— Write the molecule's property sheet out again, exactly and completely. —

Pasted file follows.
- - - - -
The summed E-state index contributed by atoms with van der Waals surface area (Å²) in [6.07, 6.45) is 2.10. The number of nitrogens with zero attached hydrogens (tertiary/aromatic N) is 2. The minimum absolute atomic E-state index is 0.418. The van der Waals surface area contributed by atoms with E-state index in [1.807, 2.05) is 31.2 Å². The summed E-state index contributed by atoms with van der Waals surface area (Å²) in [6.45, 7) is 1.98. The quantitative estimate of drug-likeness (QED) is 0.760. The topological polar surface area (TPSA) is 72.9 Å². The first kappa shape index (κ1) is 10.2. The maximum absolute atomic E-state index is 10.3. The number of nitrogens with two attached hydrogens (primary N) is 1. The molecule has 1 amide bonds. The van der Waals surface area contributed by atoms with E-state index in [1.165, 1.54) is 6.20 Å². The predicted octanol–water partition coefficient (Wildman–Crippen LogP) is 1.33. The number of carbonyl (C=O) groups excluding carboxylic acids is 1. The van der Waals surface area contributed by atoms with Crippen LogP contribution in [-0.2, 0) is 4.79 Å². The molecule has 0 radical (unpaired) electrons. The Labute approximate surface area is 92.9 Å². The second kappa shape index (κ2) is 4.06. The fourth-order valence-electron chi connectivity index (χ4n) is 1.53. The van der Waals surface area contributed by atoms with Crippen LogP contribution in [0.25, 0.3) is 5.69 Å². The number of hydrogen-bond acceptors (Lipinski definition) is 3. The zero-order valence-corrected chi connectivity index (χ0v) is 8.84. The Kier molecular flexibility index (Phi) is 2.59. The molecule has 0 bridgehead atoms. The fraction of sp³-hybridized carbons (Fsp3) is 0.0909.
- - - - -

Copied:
The summed E-state index contributed by atoms with van der Waals surface area (Å²) in [6.07, 6.45) is 2.10. The number of nitrogens with zero attached hydrogens (tertiary/aromatic N) is 2. The minimum absolute atomic E-state index is 0.418. The van der Waals surface area contributed by atoms with E-state index in [1.807, 2.05) is 31.2 Å². The summed E-state index contributed by atoms with van der Waals surface area (Å²) in [6.45, 7) is 1.98. The quantitative estimate of drug-likeness (QED) is 0.760. The topological polar surface area (TPSA) is 72.9 Å². The first kappa shape index (κ1) is 10.2. The maximum absolute atomic E-state index is 10.3. The number of nitrogens with two attached hydrogens (primary N) is 1. The molecule has 1 amide bonds. The van der Waals surface area contributed by atoms with E-state index in [1.165, 1.54) is 6.20 Å². The predicted octanol–water partition coefficient (Wildman–Crippen LogP) is 1.33. The number of carbonyl (C=O) groups excluding carboxylic acids is 1. The van der Waals surface area contributed by atoms with Crippen LogP contribution in [-0.2, 0) is 4.79 Å². The molecule has 0 radical (unpaired) electrons. The Labute approximate surface area is 92.9 Å². The second kappa shape index (κ2) is 4.06. The fourth-order valence-electron chi connectivity index (χ4n) is 1.53. The van der Waals surface area contributed by atoms with Crippen LogP contribution in [0.25, 0.3) is 5.69 Å². The number of hydrogen-bond acceptors (Lipinski definition) is 3. The zero-order valence-corrected chi connectivity index (χ0v) is 8.84. The Kier molecular flexibility index (Phi) is 2.59. The molecule has 0 bridgehead atoms. The fraction of sp³-hybridized carbons (Fsp3) is 0.0909.